Now that the kanji are starting to pile up a little, it is more important than ever to focus on the stories and really imagine them. I studied in the car today while waiting for my wife in the store. It was easy to get distracted and I realized later that I didn’t remember those kanji as well. Make sure you seclude yourself and really focus. Don’t try to go too fast.

In case you missed the start of this program you can read about how to do it yourself here: Learning 2042 Kanji in just 58 Days

Using Imiwa’s Export Function to Get More Japanese Words

I have been using Imiwa as my primary Japanese dictionary for some time now. However, it wasn’t until just recently that I started taking care of a very useful feature to make learning Japanese words that much easier: Export list (E-mail CSV).

Here’s the way it works:

Each time you look up a word there is a little star that you can click on to add it to your favorites. I do this with any word I look up and think is common enough that I will use it. If you click on lists, there is an option to e-mail csv. This list can then be directly loaded into Anki. This will save you a lot of time putting the Japanese words into Anki so you can spend more time actually studying them.

I recommend that you then delete the list so you don’t end up with any duplicates. Anki is supposed to check for duplicates, but I like to keep things simple. Not to mention that when the list gets too big, it is mostly unusable anyways. Too many words without a search function.

Not using Anki? You can get it here: Anki

You can find Imiwa here: Imiwa

 

Japanese Words and Anki

Learning Japanese words is definitely the foundation to learning Japanese. I’m not saying that grammar isn’t important, but words are the basic building blocks. If you know words you can still communicate. It may not be pretty, but you can probably get them to understand. You need words to convey all the details of what you want to say. So it goes without saying that the more words you know, the better you will be able to explain your thoughts in more detail and more completely. Anki can help you learn more Japanese words.

If you are reading this article and thinking “what is Anki”, check out this pst on how to Anki to study Japanese: Anki. Simply put, it’s a program that helps you schedule when to study words at the best time. Basically, it maximizes your study time. It’s a great Japanese study tool and it’s free!

So how should you use it?

Anki is a pretty amazing program with lots and lots of features. It will really let you micromanage your Japanese words if you so choose. I recommend that you play around with the options to see what suits you best.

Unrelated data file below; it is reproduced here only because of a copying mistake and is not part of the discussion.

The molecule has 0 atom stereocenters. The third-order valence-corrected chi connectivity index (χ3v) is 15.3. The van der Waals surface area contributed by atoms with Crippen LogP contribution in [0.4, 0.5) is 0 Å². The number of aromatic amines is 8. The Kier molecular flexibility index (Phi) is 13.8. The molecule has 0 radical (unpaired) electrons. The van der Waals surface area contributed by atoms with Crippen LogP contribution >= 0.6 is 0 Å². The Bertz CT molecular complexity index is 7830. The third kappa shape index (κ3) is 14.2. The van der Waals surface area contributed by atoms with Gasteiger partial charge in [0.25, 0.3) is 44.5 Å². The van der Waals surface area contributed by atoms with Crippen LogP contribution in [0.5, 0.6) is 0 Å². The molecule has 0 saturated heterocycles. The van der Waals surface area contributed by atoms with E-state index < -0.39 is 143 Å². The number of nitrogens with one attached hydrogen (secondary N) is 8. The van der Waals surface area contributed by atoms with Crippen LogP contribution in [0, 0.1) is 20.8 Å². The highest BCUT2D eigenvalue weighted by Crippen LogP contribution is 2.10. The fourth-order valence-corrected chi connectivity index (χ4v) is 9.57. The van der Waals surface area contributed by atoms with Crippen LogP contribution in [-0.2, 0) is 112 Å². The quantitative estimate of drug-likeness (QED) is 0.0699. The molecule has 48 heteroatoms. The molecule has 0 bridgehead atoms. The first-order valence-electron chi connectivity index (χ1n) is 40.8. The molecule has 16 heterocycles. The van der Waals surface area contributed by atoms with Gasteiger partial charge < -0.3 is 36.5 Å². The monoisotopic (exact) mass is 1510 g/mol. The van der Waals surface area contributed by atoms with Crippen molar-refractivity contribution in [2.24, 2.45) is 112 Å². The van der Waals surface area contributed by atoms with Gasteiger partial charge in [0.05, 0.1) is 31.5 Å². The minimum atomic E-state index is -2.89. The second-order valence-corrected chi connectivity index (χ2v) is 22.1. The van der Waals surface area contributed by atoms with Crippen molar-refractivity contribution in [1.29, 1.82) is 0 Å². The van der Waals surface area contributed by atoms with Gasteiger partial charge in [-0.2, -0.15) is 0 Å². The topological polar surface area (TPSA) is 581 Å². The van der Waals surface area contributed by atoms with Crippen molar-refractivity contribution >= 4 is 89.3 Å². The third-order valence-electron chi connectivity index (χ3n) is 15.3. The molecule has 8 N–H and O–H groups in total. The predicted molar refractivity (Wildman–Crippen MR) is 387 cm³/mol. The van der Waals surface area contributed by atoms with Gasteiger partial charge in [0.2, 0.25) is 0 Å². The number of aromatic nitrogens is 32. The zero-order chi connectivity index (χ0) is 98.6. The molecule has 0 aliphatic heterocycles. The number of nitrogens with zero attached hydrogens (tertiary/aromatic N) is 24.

There are three simple recommendations that I have to get the most out of the program.

1.  Add both the word and the sentence you found it in on the front of the card. You don’t have to translate the Japanese sentence, but it will help you remember where you found it and also to read it in context. A lot of times seeing the sentence will help you remember the meaning. The more connections to this word in your brain the better.

Ex:

Front:

くるま

車が大好きです。

Back:

Car

2. Use kanji for the sentence. This will help you get used to seeing the kanji and improve your recognition. It may seem difficult at first, but it does get easier the more you see it.

3. Study everyday! This is the last tip, but it is really the most important. In order for Anki to work well you need to study when the cards come up. If you only study once a week or every couple days you are not really getting the benefit of Anki. You have to study the words when Anki tells you to.

Bonus tips: Make sure you are studying the most common Japanese words. I spent two semesters in college learning Japanese that I couldn’t use. After two semesters I could barely complete a greeting. Make sure you study common words that are actually used.

 

Japanese Videos of Nagano

During my trip to Tokyo and Nagano I took a ton of video. My ideas was to use this video to show you some different places in Japan, teach some Japanese words, and show a bit of Japanese culture. What I didn’t think about so much, was that all the HD video I took would be almost un-editable to my 4 year old computer. The video editing program I used just couldn’t keep up and it would skip several frames at a time.

However, I still wanted to make the Japanese videos, so I ordered some memory and am now back in business. It is still slow going (rendering a 5 minute video takes about 4 hours), but it is doable.

At the moment I am rendering a really cool tunnel I found in Nagano. In the meantime, I have already put up a few videos of some very beautiful parks I visited.

You can find them here:

Japanese Video

Japanese Park